The VIPP Report: I.M.A.G.I.N.E. PEACE NOW at the Kentucky Center for African American Heritage

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(Louisville, KY)  As a direct reaction to the violence overwhelming our communities, The Kentucky Center for African American Heritage in collaboration with ArtSeed presents I.M.A.G.I.N.E. PEACE NOW (Innovative Merger of Art and Guns to Inspire New Expressions of Peace Now).

Approximately 50 works from I.M.A.G.I.N.E. PEACE NOW, will be exhibited at the Kentucky Center for African American Heritage in Louisville, Kentucky. The opening reception will be on Saturday, January 20, 2018 3-6 pm and will be on display until March 17, 2018 at the Kentucky Center for African American Heritage, 1701 West Muhammad Ali Blvd., Louisville, Kentucky 40203 (Free & Open to the Public).

I.M.A.G.I.N.E. Peace Now is organized by renowned metal smith artist Boris Bally, featuring decommissioned guns transformed into art objects by artists from the United States and five other countries. Bally brings together like-minded artists from around the world to make a powerful statement about gun violence in America and artistic expressions of peace.   C-Belles-3637 copy copy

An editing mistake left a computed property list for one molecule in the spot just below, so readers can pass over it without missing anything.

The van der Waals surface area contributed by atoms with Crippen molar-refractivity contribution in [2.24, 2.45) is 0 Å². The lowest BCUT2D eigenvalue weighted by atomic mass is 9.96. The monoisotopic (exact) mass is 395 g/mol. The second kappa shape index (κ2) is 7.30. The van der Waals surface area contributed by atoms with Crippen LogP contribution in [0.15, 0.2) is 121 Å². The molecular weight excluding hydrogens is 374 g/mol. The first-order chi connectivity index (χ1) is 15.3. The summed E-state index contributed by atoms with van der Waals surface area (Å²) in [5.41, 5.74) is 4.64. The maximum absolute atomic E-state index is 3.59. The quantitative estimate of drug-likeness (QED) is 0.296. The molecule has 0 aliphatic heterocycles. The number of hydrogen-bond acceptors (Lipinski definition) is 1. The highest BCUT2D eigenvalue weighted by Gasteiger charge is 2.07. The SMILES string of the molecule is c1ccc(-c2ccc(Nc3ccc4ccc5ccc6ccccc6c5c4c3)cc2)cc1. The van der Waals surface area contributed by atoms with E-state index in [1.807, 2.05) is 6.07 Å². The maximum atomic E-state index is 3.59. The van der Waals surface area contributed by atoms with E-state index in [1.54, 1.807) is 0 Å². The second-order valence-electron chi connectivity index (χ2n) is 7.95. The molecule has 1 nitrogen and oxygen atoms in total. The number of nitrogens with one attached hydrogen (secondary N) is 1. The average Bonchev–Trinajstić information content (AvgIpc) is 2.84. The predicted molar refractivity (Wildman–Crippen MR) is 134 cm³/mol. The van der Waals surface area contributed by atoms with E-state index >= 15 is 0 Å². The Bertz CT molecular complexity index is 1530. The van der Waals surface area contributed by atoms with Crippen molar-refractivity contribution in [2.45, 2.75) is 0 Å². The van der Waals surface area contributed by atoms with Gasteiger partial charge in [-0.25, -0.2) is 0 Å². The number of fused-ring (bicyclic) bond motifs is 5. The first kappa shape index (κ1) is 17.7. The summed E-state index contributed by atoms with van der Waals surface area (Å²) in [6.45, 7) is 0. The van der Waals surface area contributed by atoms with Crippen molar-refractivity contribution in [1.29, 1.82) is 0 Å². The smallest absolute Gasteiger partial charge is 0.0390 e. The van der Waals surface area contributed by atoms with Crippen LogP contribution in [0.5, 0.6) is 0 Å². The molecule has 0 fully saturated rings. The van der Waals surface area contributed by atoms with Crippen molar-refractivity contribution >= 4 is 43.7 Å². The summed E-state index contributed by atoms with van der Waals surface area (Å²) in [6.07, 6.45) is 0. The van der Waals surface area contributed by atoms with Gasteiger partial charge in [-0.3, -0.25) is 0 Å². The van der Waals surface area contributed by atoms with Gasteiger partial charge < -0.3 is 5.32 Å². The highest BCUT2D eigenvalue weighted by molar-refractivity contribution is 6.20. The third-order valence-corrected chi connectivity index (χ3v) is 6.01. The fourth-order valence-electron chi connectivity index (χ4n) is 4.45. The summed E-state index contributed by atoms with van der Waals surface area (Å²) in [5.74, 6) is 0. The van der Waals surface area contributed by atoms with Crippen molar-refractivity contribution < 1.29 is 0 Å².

I.M.A.G.I.N.E. PEACE NOW constructs a theoretical portrait of violence — calling on themes of greed, machismo, death, systematic oppression, irony, and beauty. Each artist’s interpretation of the gun as an object is insightful. The exhibitions will serve as an artistic catalyst for not only critical discussion, but ongoing action.

The bulk of the I.M.A.G.I.N.E. PEACE NOW exhibit will be shown at the Kentucky Center for African American Heritage. In addition, ArtSeed will host a small exhibition at their gallery, 1931 East Spring Street, New Albany, Indiana, from January 12 thru March 16, 2018. The exhibition will include six works from the I.M.A.G.I.N.E. PEACE NOW exhibit in conjunction with the works of Louisville artist, Kenneth Hayden. Hayden, is a native Kentuckian whose work has been exhibited internationally and is included in public and private collections. Hayden’s use of gun and lotus imagery is inspired by the 1960’s antiwar movement.

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